32. Edgar as the Impoverished, Unperfumed Learned-Theban, Who Stands in Esperance and Knows the Cause of Thunder.

Numerous scholars have discussed King Lear’s unswerving focus on the virtues of poverty and charity –especially in contrast to the corruption of wealth. Throughout the tragedy, many of the characters are forced into destitution and misery–especially Edgar (Poor Tom) and King Lear – only to end up embracing the impoverished and natural state of the human race. This theme of poverty and charity –and their encompassing discussions in the play–derive from two different works of North. We will discuss the first, the fable of the river in The Moral Philosophy of Doni, in a future post.  The other is The Life of Epaminondas in North’s Nepos’ Lives (1602). In fact, the Theban general Epaminondas, a philosopher-warrior who lustily embraced all the miseries of poverty and who is the heroic moral compass of Nepos’ Lives, served as the model for Edgar (Poor Tom), who also lustily embraced all the miseries of poverty and is the heroic moral compass of King Lear.  

King Lear even explicitly compares Edgar to Epaminondas, which is a common canonical device in which North modifies characters and events in order to draw parallels to the historical figures from one of his translations. North then, in the play, overtly relates the play-character to the historical one – as in the explicit comparisons of Henry V to Alexander, Hamlet to Brutus, and both Polonius and Henry VI to Julius Caesar.  

We first meet with Epaminondas in “The Life of Pelopidas” in North’s Plutarch’s Lives, where “Epaminondas, the Theban,” as he is called in the margin, is referred to as “a notable learned man, and a famous philosopher” (670). Likewise, in “The Life of Epaminondas” in Nepos’ Lives, North once again refers to the rugged Theban general as “one of the best learned and most excellent philosophers of the world” (2). Later North writes that he rejected offices of power in order to continue his studies, withdrawing “himself from government only to give himself quietly to the study of philosophy” (4).

Much of the chapter explores Epaminondas’s commitment to a life of poverty: “Now though he was very poor, yet he would never take any thing of his city or friends, he was so well acquainted with poverty, which he bear more patiently through his study of philosophy.”  He was “an enemy unto all superfluity and excess” and often went “ill appareled” and without “perfume,” and he eschewed all dietary delicacies, even to the point of drinking vinegar. Epaminondas also refused all riches offered to him so he would never acclimate to its temptations or opportunities for corruption.

But while he willingly accepted his meager conditions, he also had a keen sense of charity, and “to relieve others, he would make bold to use his friends’ goods.” When a rich citizen asked Epaminondas why he had asked him to give six hundred crowns to another, the learned Theban replied: “because this man, being an honest man, is poor: and thou that hast robbed the commonwealth of much art rich.”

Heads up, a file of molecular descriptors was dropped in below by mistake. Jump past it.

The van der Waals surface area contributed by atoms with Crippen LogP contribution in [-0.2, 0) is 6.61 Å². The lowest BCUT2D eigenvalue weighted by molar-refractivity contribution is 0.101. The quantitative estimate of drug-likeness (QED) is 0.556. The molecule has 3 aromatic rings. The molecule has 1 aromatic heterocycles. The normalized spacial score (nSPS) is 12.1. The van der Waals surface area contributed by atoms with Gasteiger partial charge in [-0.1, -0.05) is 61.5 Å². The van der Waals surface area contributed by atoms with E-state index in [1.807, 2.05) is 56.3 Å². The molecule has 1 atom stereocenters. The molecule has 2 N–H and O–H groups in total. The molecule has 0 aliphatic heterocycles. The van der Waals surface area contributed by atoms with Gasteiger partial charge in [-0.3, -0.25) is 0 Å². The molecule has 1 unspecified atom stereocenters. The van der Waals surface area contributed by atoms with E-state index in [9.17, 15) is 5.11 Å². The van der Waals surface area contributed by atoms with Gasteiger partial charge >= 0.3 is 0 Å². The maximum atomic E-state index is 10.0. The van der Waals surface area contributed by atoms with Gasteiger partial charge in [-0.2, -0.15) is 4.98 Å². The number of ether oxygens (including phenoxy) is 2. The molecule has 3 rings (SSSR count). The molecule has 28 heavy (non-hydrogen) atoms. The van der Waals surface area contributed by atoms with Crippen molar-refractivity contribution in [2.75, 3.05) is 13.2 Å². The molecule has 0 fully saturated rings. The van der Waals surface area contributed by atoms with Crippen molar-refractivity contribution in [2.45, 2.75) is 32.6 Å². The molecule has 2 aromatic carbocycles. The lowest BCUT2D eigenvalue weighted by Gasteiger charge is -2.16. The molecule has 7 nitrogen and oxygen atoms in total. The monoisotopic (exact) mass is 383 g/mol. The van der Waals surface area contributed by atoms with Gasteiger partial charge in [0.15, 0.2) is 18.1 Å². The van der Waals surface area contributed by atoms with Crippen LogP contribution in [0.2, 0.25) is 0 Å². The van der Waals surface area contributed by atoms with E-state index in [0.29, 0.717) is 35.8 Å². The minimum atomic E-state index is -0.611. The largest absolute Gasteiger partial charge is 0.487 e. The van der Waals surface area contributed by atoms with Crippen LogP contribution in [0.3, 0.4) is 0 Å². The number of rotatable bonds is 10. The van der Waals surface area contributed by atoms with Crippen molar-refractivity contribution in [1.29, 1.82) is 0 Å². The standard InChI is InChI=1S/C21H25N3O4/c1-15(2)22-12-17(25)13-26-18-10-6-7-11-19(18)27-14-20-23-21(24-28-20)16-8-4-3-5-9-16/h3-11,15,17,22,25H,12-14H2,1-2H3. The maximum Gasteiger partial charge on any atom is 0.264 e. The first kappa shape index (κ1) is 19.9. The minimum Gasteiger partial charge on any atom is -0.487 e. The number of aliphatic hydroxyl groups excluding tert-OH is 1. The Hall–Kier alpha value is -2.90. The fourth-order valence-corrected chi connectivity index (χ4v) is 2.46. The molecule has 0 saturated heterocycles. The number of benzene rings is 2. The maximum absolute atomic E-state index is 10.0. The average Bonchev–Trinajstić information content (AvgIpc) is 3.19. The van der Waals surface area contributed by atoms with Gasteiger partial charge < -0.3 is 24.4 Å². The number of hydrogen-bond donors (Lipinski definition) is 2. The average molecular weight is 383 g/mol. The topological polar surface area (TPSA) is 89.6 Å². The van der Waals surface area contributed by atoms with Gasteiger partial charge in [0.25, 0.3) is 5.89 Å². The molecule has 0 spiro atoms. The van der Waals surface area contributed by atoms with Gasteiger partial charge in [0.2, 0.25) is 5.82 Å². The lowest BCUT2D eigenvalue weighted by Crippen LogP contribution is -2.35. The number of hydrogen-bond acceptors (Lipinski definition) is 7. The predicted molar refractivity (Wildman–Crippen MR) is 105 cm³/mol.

This is why Lear immediately recognizes the obviously destitute Poor Tom as a kindred spirit and explicitly connects him to Epaminondas:

 Lear: First let me talk with this philosopher.
 What is the cause of thunder?...
 I’ll talk a word with this same learnèd Theban.
 What is your study? (3.4.152-56) 

Just Lear’s reference to a “learned Theban” identifies the “philosopher” to which he is referring. Not only does North refer to Epaminondas twice in that manner, both in Plutarch and Nepos, but Ben Jonson, who frequently spoofed Shakespeare’s plays, also makes light of this connection in Pan’s Anniversary: “Then comes my learned Theban, the Tinker … He beats to the tune of ‘Tickle-Foot’ Pam, Pam, Pam, brave Epam with a Nondas.” (643).

Edgar, like Epaminondas, has voluntarily rid himself of all wealth as he has adopted the guise of the impoverished Poor Tom. Thus, as Epaminondas “drank vinegar”; Poor Tom “drinks the green mantle of the standing pool” (3.4.132-33). As Epaminondas would go about “ill appareled” and without any perfume, so too does Poor Tom. Lear notes that the seemingly mad beggar owes “the beast no hide, the sheep no wool, the cat no perfume” (3.4.102-4). As shown earlier, this full speech on borrowing clothes from beasts comes from yet another Northern passage –in North’s Dial, but the specific reference to perfume is not found in the earlier Dial passage and so connects it to the other Poor-Tom elements related to Epaminondas.

Lear’s question to this poor philosopher—“What is the cause of thunder?”—is a direct hit, for this was an important question that was asked of Epaminondas in North’s brief biography. Remarkably, the Greek philosopher, like Poor Tom, was also caught in a storm, one that terrified his troops and that they considered a bad omen. Older men came to Epaminondas, warning him “he ought not to go any further with his army, since the gods were so manifestly against it.” The extreme thunder particularly alarmed his soldiers, but Epaminondas bravely faced the storm. When they asked him “what that thunder meant?”, he replied that it actually was a threatening sign for their enemies, that it showed “that the enemies’ brains are troubled and astoni[sh]ed.”

This is why Lear sees Edgar (Poor Tom), who also bravely faced the elements and is wearing poor clothes and no perfume and drinks what is tough to swallow, as a confidant—and why he calls him a philosopher and learned Theban and asks him the cause of thunder.